Pension communication is becoming increasingly important due to the new pensions system. Pension insurers, pension advisors, pension funds and PPIs are doing a lot to involve participants in their retirement provision. Various organisations that succeed in achieving this goal are being interviewed in a series on AMweb. In the third episode, Jan Hein Rhebergen of BeFrank shares his thoughts.
BeFrank is known for making pensions simple and understandable. Explain how you manage to do that.
‘It’s really the combination of online and offline. We are an online provider, but we have found that offline – on location – works very well. Preferably just after the scheme has gone live. We do activation actions with the employer. We put a big blue threshold in front of the door, right in the middle, and we invite people to cross the threshold of retirement. We stand behind that threshold and help with activating, logging in, and creating a link with the Pension Register; we see that people are incredibly happy with this. That very difficult pension that was so far away and complex is suddenly on your phone and easy to see and follow. We also do a lot of target group presentations: the presentation for young people is very different from the one for people who are about to retire. Road to retirement attracts different people than one about building a sustainable future, which is more about how you want to invest.’
And what do you do online in terms of communication?
‘Each participant receives advance notice and a personal welcome video. Headline: You may not think you have influence, but you do. You can make choices. Log in and have a look. We have a good conversion rate on this, partly because people have more time due to Covid. You won’t get a general talk, but instead a presentation tailored to your scheme. So, if you don’t have ANW (Surviving Dependant’s Act benefit), for example, it’s not going to be part of the presentation.’
Who are you targeting with these communications?
‘When we want to get people involved in the pension scheme, we’re talking about the participants. Employers are very important, however. After all, they invest a lot in the pension employee benefit. We put the employer in charge. For example, the employer’s report indicates the percentage that has been activated. But also which target groups are ahead and which are lagging behind. And which presentations have had an effect on login behaviour. To get employers involved in the pension employee benefit, it’s important that they can see what is happening and can make adjustments by, say, targeting people over 50 or targeting young people.’
Can you indicate what the results are?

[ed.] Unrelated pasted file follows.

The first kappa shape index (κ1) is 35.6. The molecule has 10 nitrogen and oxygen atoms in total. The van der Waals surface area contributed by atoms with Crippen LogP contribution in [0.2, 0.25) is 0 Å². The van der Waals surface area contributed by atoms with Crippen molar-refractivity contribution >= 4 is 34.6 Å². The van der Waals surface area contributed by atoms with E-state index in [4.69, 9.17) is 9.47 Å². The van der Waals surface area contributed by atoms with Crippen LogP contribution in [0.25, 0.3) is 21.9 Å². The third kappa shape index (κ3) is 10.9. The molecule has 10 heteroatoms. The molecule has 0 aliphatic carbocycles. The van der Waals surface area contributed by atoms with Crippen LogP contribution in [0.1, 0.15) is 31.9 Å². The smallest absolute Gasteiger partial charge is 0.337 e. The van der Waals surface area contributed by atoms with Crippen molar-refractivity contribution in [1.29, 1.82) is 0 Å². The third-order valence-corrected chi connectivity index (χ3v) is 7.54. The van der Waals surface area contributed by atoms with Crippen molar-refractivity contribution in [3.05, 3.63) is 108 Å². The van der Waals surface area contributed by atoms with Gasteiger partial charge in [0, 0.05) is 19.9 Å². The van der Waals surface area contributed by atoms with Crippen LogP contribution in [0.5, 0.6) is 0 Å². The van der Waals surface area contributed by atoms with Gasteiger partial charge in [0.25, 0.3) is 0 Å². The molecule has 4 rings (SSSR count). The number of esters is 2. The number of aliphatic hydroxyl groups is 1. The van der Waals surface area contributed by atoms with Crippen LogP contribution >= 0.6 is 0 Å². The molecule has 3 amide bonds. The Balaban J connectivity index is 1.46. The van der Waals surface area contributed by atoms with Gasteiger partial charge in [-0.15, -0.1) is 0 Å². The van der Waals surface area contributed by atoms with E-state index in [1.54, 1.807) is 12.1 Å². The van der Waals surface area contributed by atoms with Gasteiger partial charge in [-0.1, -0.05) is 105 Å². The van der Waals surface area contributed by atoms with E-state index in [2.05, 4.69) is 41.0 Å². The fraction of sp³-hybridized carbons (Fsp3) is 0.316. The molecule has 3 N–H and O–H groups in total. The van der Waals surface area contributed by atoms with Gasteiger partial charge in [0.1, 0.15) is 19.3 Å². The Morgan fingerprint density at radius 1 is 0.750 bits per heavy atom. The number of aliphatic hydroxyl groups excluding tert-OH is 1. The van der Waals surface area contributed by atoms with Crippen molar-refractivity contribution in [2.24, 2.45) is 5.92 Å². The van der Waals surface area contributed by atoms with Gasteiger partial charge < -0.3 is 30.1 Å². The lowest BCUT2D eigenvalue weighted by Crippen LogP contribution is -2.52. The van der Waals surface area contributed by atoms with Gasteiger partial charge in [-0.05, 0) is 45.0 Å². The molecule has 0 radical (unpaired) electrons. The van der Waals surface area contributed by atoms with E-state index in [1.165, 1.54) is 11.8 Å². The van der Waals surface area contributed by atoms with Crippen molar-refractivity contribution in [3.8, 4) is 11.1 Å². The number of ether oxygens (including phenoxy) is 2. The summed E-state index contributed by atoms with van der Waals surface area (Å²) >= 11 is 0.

‘Our standard is 80% who have logged in and activated and therefore know what their situation is. That’s not the market norm, but it is the norm we are setting. That is 76% for our entire portfolio during our 10-year history. There are companies that are already at 90% within a year. We only stop when we’re finished. We tell customers what we’re going to do and we make sure it happens. We make a wager with the Works Council, the employer, the advisor and with ourselves. And we also celebrate when it has been achieved. For example, we take an ice cream truck to an organisation to celebrate that success. In the ice cream queue, the conversation then turns again to retirement.’
What are the next steps you will take to involve even more people in their pensions?
‘Activation is the first step you have to take. You also want participants to feel confident to influence their pension, to take control. We are investigating the benefits of peer-to-peer with data across the entire portfolio. We’ve done a pilot with extra premium contributions (additional savings). For example, people contribute an amount of extra premium on average, and what does that do to engagement, activation and satisfaction. The results are very good because everyone likes to know exactly where they stand.’
What tip(s) do you have for advisors who communicate with participants about their pension?
‘There are increasingly more cool initiatives in the market, but the main thing is that everything happens in consultation with the participant or the employer. What you often see is that we have the tendency to make things too difficult. Pension is just salary for when you are no longer working. It is your pot, your money. Bring it back to everyday things: so many groceries, so much bread. Make it small and accessible. And you have to constantly tweak things to arrive at something that works better.’
This article appeared on AMweb on 25 January 2022.